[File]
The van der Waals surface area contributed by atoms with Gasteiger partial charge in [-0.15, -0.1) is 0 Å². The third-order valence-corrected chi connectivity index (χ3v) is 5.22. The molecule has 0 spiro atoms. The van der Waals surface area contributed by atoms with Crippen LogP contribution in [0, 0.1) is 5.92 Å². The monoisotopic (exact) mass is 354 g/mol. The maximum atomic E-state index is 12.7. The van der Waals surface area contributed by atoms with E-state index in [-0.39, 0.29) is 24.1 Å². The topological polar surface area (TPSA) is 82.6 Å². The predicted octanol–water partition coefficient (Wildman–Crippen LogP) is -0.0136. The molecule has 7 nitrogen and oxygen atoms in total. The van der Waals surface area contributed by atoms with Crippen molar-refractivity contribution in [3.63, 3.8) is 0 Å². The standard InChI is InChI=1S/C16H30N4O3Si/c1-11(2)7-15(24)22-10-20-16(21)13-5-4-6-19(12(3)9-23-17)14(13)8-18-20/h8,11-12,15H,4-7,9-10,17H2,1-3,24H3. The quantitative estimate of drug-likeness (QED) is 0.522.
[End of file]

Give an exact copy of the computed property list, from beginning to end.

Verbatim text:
The van der Waals surface area contributed by atoms with Gasteiger partial charge in [-0.15, -0.1) is 0 Å². The third-order valence-corrected chi connectivity index (χ3v) is 5.22. The molecule has 0 spiro atoms. The van der Waals surface area contributed by atoms with Crippen LogP contribution in [0, 0.1) is 5.92 Å². The monoisotopic (exact) mass is 354 g/mol. The maximum atomic E-state index is 12.7. The van der Waals surface area contributed by atoms with E-state index in [-0.39, 0.29) is 24.1 Å². The topological polar surface area (TPSA) is 82.6 Å². The predicted octanol–water partition coefficient (Wildman–Crippen LogP) is -0.0136. The molecule has 7 nitrogen and oxygen atoms in total. The van der Waals surface area contributed by atoms with Crippen molar-refractivity contribution in [3.63, 3.8) is 0 Å². The standard InChI is InChI=1S/C16H30N4O3Si/c1-11(2)7-15(24)22-10-20-16(21)13-5-4-6-19(12(3)9-23-17)14(13)8-18-20/h8,11-12,15H,4-7,9-10,17H2,1-3,24H3. The quantitative estimate of drug-likeness (QED) is 0.522.